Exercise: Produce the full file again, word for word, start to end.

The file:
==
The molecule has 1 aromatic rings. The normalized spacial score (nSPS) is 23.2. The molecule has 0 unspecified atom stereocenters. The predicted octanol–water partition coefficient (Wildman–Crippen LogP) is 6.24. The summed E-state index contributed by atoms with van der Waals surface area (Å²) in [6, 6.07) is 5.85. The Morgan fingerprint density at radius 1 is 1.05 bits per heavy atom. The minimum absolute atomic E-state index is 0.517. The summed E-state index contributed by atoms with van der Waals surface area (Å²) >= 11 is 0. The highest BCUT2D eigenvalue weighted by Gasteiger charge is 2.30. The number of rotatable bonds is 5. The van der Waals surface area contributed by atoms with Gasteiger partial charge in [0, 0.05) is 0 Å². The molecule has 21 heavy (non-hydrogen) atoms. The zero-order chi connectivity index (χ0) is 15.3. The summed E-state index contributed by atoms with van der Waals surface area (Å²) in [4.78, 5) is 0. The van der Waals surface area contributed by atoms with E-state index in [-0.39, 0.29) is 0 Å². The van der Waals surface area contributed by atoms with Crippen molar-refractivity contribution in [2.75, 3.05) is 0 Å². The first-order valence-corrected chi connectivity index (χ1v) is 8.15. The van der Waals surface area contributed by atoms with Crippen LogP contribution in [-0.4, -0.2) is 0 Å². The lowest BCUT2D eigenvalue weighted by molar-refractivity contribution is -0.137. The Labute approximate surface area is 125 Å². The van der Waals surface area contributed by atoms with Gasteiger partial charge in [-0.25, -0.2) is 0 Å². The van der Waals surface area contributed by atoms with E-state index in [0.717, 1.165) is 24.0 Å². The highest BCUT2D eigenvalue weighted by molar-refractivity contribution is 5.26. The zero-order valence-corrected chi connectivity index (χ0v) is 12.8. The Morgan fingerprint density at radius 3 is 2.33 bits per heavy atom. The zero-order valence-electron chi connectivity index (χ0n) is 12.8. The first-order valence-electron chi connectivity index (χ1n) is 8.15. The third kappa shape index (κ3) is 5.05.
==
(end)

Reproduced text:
The molecule has 1 aromatic rings. The normalized spacial score (nSPS) is 23.2. The molecule has 0 unspecified atom stereocenters. The predicted octanol–water partition coefficient (Wildman–Crippen LogP) is 6.24. The summed E-state index contributed by atoms with van der Waals surface area (Å²) in [6, 6.07) is 5.85. The Morgan fingerprint density at radius 1 is 1.05 bits per heavy atom. The minimum absolute atomic E-state index is 0.517. The summed E-state index contributed by atoms with van der Waals surface area (Å²) >= 11 is 0. The highest BCUT2D eigenvalue weighted by Gasteiger charge is 2.30. The number of rotatable bonds is 5. The van der Waals surface area contributed by atoms with Gasteiger partial charge in [0, 0.05) is 0 Å². The molecule has 21 heavy (non-hydrogen) atoms. The zero-order chi connectivity index (χ0) is 15.3. The summed E-state index contributed by atoms with van der Waals surface area (Å²) in [4.78, 5) is 0. The van der Waals surface area contributed by atoms with E-state index in [-0.39, 0.29) is 0 Å². The van der Waals surface area contributed by atoms with Crippen molar-refractivity contribution in [2.75, 3.05) is 0 Å². The first-order valence-corrected chi connectivity index (χ1v) is 8.15. The van der Waals surface area contributed by atoms with Crippen LogP contribution in [-0.4, -0.2) is 0 Å². The lowest BCUT2D eigenvalue weighted by molar-refractivity contribution is -0.137. The Labute approximate surface area is 125 Å². The van der Waals surface area contributed by atoms with Gasteiger partial charge in [-0.25, -0.2) is 0 Å². The van der Waals surface area contributed by atoms with E-state index in [0.717, 1.165) is 24.0 Å². The highest BCUT2D eigenvalue weighted by molar-refractivity contribution is 5.26. The zero-order valence-corrected chi connectivity index (χ0v) is 12.8. The Morgan fingerprint density at radius 3 is 2.33 bits per heavy atom. The zero-order valence-electron chi connectivity index (χ0n) is 12.8. The first-order valence-electron chi connectivity index (χ1n) is 8.15. The third kappa shape index (κ3) is 5.05.